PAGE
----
Monday, March 7, 2016
Magical Watch: Teen Witch (1989)
A while back I became aware of the 1989 low-budget, more or less straight-to-cable movie, Teen Witch, that was not then, nor is it now aimed at me in the slightest. I would have been a 14 year old boy at the time this movie came out, likely in my freshman year of high-school, and while I can imagine the scenario that would have occurred where I'd have watched this one (stumbling across it on cable and force-feeding it to a friend), that never happened. Had I stumbled across it myself, I would have been far, far too embarrassed not for me - but for everyone involved in the movie - to stick with it.
Luckily, that's no longer a problem.
Yes, this movie is ungodly terrible, and it is everything you think it is, and more. And it is currently streaming on Netflix, so I genuinely welcome you to check it out.
Released in 1989, it's a post Sabrina The Teenage Witch from the comics, pre Sabrina The Teenage Witch TV show movie about a girl who, on her 16th birthday, comes into possession of magical powers, and with the power of little person actor, Zelda Rubinstein, comes to understand her powers and use them to manipulate reality to make the quarterback fall for her. Also, Dick Sargent plays her dad. Because what the hell else was Dick Sargent doing in 1989?
What's kind of amazing about the movie is that it has this weird feel like it's a movie made by people who have only ever read about movies, but have never actually seen one. They can't seem to decide if this is a movie for 12 year old girls or a more Rated-R sort of thing, and in the 1980's, that may have been a legitimate question. Back then we had Rated-R movies about high schoolers looking at boobs and having awkward sex.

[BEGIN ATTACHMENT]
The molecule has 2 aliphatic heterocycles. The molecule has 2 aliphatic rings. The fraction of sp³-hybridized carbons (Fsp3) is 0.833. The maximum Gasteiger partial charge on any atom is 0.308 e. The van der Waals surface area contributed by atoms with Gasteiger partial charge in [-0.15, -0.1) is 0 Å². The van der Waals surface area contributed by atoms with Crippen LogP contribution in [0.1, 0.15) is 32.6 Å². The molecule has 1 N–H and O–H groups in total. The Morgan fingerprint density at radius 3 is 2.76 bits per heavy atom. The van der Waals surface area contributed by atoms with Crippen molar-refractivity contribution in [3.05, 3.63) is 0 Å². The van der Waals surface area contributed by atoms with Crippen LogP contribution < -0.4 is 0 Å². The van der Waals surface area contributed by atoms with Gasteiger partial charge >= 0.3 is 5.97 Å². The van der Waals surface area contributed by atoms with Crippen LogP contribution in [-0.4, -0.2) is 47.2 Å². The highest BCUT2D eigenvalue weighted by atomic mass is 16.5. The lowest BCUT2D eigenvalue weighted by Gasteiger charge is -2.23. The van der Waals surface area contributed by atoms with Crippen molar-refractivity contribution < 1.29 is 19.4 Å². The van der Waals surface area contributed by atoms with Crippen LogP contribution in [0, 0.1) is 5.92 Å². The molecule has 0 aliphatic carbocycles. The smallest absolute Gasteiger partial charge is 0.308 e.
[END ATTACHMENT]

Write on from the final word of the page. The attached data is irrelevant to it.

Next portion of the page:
Everything about the set-up feels like it should have been written in a Trapper Keeper with a unicorn on the cover, but then our chaste hero drops her birth control on the floor. When she finally gets alone with the quarterback in an abandoned house, it's not clear what, exactly, happens. There's a whole awkward sequence that's utterly unnecessary to the plot where a teacher has to deliver a lecture on sex education that feels like it was air lifted in from a different and somehow worse movie.
But the movie then has, like, three guys doing that horrible sort of "rapping" they used to make you do for book reports if you wanted extra credit and when white America still thought you started all rhymes with "My name is (blank) and I'm here to say, I'm going to (blank blank) in a major way!".
One bit of strangeness is the guy who's supposed to be dressed like the repugnant nerd is dressed in, what in 2016, would be a very trendy get-up. It's kind of awesome, really.
But, yeah. It's not really something I need to go on about. I could, and I want to, but life is short, my friends.
But if you're wondering why I was curious about the movie:
This storyline, btw, goes literally nowhere. As do many things introduced and then which just fade out. Really, to the point where you have no idea what is happening sometimes.
Oh, and the little brother is the kid from Near Dark.
And if you want to read a lot of people making excuses for themselves, Slashfilm has you covered.
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So you were browsing Netflix and came across this movie and decided to watch it?
Oh, no. I should be clear. Jamie mentioned it to me when I saw the above "rap" clip a couple years ago. She'd seen it in Junior High. Then someone did that Oral History of Teen Witch last week and it really piqued my curiosity. The filmmakerss made it sound like this movie went super-duper well and was much better than people said.
It was.. it was something special.
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